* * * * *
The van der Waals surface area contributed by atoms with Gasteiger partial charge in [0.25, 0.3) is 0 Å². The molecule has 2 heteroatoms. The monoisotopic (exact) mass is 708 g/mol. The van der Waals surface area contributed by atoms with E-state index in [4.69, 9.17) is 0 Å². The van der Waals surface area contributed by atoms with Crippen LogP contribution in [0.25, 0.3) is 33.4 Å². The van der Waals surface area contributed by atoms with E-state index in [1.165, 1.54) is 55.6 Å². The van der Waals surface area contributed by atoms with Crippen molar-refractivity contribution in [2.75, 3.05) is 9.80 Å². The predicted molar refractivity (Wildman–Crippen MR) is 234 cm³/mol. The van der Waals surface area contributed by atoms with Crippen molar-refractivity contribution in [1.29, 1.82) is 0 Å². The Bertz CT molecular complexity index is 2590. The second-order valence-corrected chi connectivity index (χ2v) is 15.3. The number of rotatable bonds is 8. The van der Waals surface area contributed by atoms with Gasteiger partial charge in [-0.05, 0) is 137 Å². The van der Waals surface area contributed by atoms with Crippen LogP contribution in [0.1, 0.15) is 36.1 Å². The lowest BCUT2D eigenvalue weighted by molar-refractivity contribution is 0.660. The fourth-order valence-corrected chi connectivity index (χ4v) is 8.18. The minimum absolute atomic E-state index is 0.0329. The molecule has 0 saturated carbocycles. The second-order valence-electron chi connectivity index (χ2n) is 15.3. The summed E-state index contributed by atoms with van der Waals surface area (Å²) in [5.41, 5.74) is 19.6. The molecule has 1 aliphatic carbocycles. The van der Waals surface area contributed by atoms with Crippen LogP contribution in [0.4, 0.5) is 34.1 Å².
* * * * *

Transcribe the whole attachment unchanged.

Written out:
The van der Waals surface area contributed by atoms with Gasteiger partial charge in [0.25, 0.3) is 0 Å². The molecule has 2 heteroatoms. The monoisotopic (exact) mass is 708 g/mol. The van der Waals surface area contributed by atoms with E-state index in [4.69, 9.17) is 0 Å². The van der Waals surface area contributed by atoms with Crippen LogP contribution in [0.25, 0.3) is 33.4 Å². The van der Waals surface area contributed by atoms with E-state index in [1.165, 1.54) is 55.6 Å². The van der Waals surface area contributed by atoms with Crippen molar-refractivity contribution in [2.75, 3.05) is 9.80 Å². The predicted molar refractivity (Wildman–Crippen MR) is 234 cm³/mol. The van der Waals surface area contributed by atoms with Crippen molar-refractivity contribution in [1.29, 1.82) is 0 Å². The Bertz CT molecular complexity index is 2590. The second-order valence-corrected chi connectivity index (χ2v) is 15.3. The number of rotatable bonds is 8. The van der Waals surface area contributed by atoms with Gasteiger partial charge in [-0.05, 0) is 137 Å². The van der Waals surface area contributed by atoms with Crippen LogP contribution in [0.1, 0.15) is 36.1 Å². The lowest BCUT2D eigenvalue weighted by molar-refractivity contribution is 0.660. The fourth-order valence-corrected chi connectivity index (χ4v) is 8.18. The minimum absolute atomic E-state index is 0.0329. The molecule has 0 saturated carbocycles. The second-order valence-electron chi connectivity index (χ2n) is 15.3. The summed E-state index contributed by atoms with van der Waals surface area (Å²) in [5.41, 5.74) is 19.6. The molecule has 1 aliphatic carbocycles. The van der Waals surface area contributed by atoms with Crippen LogP contribution in [0.4, 0.5) is 34.1 Å².